As I stated in the previous blog, I am defining words that involve real estate and closing transactions for purchasing or refinancing a property. We know that buying and/or refinancing a house can be a very hard and confusing process. That’s why people like us, at My Title Direct, a title insurance company, like to inform you the consumer.


We are trying to help you better understand this process.


Today we will be going over the terms that range E-P. I hope everybody is ready to have their brains swell up a little more today.


Earnest Money: The cash deposit paid by a prospective buyer as evidence of good faith to bind a sale of real estate.

Easement: A limited right or interest in land of another that entitles the holder of the right to some use, privilege or benefit over the land.

Encumbrance: A claim, right or lien upon real property, held by someone other than the owner.

Endorsement: A rider attached to an insurance policy to expand or limit coverage.

Equity: The value of a person's interest in real property after all liens and charges have been deducted.

Escrow: The process in which a disinterested third party holds money and documents for delivery to the respective parties in a transaction on performance of established conditions.

Exception: A provision in a title insurance binder or policy which excludes liability for a specified title defect or an outstanding lien or encumbrance.

Fair Market Value: An appraisal term for the price which a property would bring in a competitive market given a willing seller and willing buyer, each of whom has a reasonable knowledge of all pertinent facts, with neither being under any compulsion to buy or sell.

Fee Simple: An estate under which the owner owns a complete interest in the property and is entitled to the unrestricted use and enjoyment of the property, including the right to dispose of the property.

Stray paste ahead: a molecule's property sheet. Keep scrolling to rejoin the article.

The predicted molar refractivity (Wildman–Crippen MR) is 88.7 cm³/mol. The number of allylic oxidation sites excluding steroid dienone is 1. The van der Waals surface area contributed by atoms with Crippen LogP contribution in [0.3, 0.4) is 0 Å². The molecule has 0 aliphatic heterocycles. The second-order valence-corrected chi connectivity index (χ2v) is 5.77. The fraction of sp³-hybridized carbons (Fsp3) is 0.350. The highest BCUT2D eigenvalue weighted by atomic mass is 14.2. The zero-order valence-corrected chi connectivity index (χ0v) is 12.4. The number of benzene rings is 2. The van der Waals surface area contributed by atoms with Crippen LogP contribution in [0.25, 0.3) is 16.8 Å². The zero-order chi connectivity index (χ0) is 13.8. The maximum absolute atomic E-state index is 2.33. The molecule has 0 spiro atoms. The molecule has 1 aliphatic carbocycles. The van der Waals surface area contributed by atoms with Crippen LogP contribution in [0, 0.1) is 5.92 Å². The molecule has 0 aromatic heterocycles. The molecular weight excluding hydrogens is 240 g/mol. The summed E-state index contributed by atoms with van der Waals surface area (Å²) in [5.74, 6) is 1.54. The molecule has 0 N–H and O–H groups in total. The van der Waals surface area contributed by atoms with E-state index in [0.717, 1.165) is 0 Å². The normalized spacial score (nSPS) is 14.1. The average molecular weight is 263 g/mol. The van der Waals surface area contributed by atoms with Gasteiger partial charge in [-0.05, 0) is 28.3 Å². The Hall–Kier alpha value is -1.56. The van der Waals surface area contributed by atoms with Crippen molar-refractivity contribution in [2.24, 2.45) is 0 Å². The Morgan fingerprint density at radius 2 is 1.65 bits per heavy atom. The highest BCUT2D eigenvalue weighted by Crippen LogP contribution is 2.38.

Federal Home Loan Mortgage Corporation (FHLMC, Freddie Mac): A quasi-governmental agency that purchases conventional mortgages in the secondary mortgage market from depository institutions and Department of Housing and Urban Development (HUD) approved mortgage bankers.

Federal Housing Administration (FHA): A division of the Department of Housing and Urban Development (HUD). Its main activity is the insuring of residential mortgage loans by private lenders.

Federal National Mortgage Association (FNMA, Fannie Mae): A tax paying corporation created by Congress to support the secondary mortgage market. It purchases and sells residential mortgages insured by FHA or guaranteed by VA as well as conventional home mortgages.

Finance Charge: A total of all costs imposed directly or indirectly by the creditor and payable either directly or indirectly by the customer, as defined by the federal Truth-in-Lending laws.

First Mortgage: A mortgage on property that is superior in right to any other mortgage.

Fixed Rate Loan: A loan on which the same rate of interest is charged for the life of the loan.

Fixture: Personal property which is permanently attached to real property, and, as such, becomes part of the real property.

Grantee: One to whom a grant is made. The purchaser of real property.

Grantor: One who has made a grant. The seller of real property.

Hidden Defect: An encumbrance on a title that is not apparent in the public records; for example, unknown heirs, secret marriages and forged instruments.